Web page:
While Canada has been broadcasting television since 1952, it’s only since 2021 that the country has its first station airing 24/7 in an Indigenous language. Uvagut TV, “our” TV in Inuktut, is now available in over 600,000 homes in Canada (mainly through Shaw Satellite) and is owned by Nunavut Independent Television Network (NITV). Everyone can access it online at uvagut.tv.
In this photo by Carol Kunnuk, we see Zacharias Kunuk, the vice chair of NITV, totally at home with crew and elders, during the Uvagut celebratory day of music, dance, and speeches. Not in the photo but a key presence in the launch was Lucy Tulugarjuk, executive director of NITV and Uvagut TV’s managing director, who said, “Countless Inuit have worked over generations to dream the first Inuit-language channel into existence.” Kunuk adds, “Now that day is finally here.”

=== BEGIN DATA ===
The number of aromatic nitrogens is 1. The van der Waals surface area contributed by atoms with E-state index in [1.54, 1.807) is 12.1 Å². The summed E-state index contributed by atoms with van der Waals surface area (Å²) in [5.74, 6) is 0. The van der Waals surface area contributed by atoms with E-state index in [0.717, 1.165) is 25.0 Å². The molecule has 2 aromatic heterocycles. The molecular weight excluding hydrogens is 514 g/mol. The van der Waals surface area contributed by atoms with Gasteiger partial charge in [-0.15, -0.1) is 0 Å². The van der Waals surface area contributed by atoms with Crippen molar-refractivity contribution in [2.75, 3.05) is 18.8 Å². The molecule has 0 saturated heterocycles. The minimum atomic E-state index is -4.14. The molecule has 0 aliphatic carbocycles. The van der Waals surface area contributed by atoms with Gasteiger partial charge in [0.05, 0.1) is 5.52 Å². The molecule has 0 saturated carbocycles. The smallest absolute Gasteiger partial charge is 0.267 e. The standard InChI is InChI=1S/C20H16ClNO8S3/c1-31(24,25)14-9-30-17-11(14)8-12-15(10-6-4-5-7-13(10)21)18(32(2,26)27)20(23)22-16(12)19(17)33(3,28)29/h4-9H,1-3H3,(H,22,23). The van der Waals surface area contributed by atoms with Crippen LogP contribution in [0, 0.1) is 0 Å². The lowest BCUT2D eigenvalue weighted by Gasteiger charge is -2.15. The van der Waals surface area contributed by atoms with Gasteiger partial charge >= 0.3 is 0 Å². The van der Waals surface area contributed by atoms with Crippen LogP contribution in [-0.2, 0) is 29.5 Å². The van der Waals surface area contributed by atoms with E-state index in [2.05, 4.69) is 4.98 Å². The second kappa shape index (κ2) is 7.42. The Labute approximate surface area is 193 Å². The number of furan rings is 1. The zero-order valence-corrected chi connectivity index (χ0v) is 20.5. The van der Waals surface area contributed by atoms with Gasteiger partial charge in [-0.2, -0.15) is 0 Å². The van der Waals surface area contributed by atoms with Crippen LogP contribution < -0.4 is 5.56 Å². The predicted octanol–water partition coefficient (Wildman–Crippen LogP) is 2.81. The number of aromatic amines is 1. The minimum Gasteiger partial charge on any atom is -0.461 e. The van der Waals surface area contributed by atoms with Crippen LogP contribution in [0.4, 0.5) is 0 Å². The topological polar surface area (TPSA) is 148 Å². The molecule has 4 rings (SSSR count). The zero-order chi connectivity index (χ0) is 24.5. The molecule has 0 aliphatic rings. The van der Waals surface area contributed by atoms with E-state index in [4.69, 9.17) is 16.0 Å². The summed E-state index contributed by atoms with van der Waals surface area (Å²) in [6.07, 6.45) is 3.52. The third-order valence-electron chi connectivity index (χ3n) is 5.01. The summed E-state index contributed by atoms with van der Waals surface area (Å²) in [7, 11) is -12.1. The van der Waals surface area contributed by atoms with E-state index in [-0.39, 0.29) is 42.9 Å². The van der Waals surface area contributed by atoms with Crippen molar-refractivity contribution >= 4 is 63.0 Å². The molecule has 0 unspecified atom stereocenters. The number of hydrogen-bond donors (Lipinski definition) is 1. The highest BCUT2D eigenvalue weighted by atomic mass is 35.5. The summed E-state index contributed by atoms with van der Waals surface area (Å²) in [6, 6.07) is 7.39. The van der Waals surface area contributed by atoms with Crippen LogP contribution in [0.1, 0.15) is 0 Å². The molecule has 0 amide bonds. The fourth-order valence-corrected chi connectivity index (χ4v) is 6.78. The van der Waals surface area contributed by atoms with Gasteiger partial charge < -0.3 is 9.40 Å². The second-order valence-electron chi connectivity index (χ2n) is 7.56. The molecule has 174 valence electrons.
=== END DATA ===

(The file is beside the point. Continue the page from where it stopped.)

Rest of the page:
Broadcasting in the Inuktut language, Uvagut TV is showing a lively program of children’s series, movies, documentaries, archives and live television. It’s a natural outgrowth of NITV, now in its 30th year of enhancing and preserving Inuktut and Inuit culture through the creation and exhibition of Inuit video art, hosting media training, workshops, and digital literacy initiatives while producing and distributing of Inuktut video and film. Zacharias Kunuk and the team at Isuma are at the heart of the Uvagut initiative and are well known for the features Atanarjuat (2001) and One Day in the Life of Noah Piugattuk (2019).